Since Gov. Scott relishes vetoing new taxes, he needs to nip this new tax program in the bud and let the legislators who bought into this mandate scheme think about how they’ll explain their votes to override his veto when they’re out campaigning this fall.
Today’s EVs run smoothly and quietly and look good. They insulate owners from fuel price volatility and supply shortages, and in most states from fuel taxes. But EVs do not come without problems.
These battles never get to the root cause, not only of high pharmaceutical prices, but of the denial of the best possible health of all Americans. That root cause is the 1962 Kefauver-Harris Amendments to the Food, Drug and Cosmetic Act.
Unless the legislators can find $40 million in one-time funding to avoid a veto and kick the can down the road for yet another year, school residential property tax rates will increase to cover a $40 million shortfall in the education fund.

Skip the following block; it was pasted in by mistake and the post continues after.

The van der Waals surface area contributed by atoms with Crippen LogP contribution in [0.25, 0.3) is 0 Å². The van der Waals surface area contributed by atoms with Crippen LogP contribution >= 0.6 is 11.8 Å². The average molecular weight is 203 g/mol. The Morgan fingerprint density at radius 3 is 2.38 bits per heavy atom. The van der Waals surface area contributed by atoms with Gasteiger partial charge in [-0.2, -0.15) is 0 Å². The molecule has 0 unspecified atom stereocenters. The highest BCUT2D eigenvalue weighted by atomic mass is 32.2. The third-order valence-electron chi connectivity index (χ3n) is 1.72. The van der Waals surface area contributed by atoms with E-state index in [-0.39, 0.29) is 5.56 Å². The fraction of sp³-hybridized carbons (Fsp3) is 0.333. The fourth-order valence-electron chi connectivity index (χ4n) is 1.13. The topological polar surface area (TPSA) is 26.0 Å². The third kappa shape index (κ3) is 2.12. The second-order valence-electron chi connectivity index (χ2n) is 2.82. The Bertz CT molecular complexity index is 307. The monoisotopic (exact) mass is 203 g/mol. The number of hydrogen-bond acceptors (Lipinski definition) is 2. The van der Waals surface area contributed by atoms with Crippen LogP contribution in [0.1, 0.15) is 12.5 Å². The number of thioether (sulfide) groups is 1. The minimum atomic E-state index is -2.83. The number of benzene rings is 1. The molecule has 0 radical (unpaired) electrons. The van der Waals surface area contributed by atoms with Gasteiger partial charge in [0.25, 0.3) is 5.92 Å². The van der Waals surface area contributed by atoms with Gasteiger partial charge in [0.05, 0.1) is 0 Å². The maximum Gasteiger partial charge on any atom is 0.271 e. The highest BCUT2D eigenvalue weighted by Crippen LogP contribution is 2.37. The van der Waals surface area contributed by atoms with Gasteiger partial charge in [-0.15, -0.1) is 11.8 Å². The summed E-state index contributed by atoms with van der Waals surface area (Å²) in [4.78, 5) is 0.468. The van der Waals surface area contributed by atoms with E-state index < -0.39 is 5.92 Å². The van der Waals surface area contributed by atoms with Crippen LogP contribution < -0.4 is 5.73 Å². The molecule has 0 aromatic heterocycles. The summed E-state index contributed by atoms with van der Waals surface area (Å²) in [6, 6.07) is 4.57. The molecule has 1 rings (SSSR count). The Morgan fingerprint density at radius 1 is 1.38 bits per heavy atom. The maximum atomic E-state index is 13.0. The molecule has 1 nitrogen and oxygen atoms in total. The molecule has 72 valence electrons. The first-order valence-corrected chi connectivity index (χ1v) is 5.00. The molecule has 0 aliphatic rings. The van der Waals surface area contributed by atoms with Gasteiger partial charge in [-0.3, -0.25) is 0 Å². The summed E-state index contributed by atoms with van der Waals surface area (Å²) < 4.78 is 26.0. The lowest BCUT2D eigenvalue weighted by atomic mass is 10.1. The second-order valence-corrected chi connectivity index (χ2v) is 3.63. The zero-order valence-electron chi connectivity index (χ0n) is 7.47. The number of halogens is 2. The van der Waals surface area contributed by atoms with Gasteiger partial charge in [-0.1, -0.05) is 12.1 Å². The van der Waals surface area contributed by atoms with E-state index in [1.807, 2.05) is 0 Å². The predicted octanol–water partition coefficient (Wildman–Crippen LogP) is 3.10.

Passing more laws aimed at further restricting firearms ownership offers little prospect of preventing more gun violence, and it threatens the constitutionally protected right of self-defense by law-abiding citizens. Instead, schools need to make it difficult for an armed assault to succeed.
So why aren’t we moving rapidly toward direct primary care coupled with independent specialist centers, paid for by health savings accounts and backed up by high deductible health plans?
The governor, rightly concerned with “cost containment,” seems to lean toward doing that by creating a Great Big Hammer to beat school districts into submission. But wait a minute – maybe the overgrown public school system itself is the problem.
Eventually, when the carbon tax drives out all fossil fuel and all users have switched (at considerable expense) to higher cost electricity, there’s nothing left to subsidize that electricity. You’re stuck.
Just look at the invasions of liberty under consideration in Montpelier. The House, on a vote of 133-7, has just passed a bill forbidding Vermonters from buying appliances that the State finds to be insufficiently energy efficient.
Let the governor take credit for this: For the second consecutive year he has proposed a budget that does not raise a single tax or fee, and his proposed General Fund spending exceeds this year’s by only $82 million.
Sen. Claire Ayer and Rep. William Lippert do not want young healthy to drop their insurance. They are seriously considering shutting off this exit ramp for the young and healthy by creating a Vermont individual mandate to buy state-approved insurance.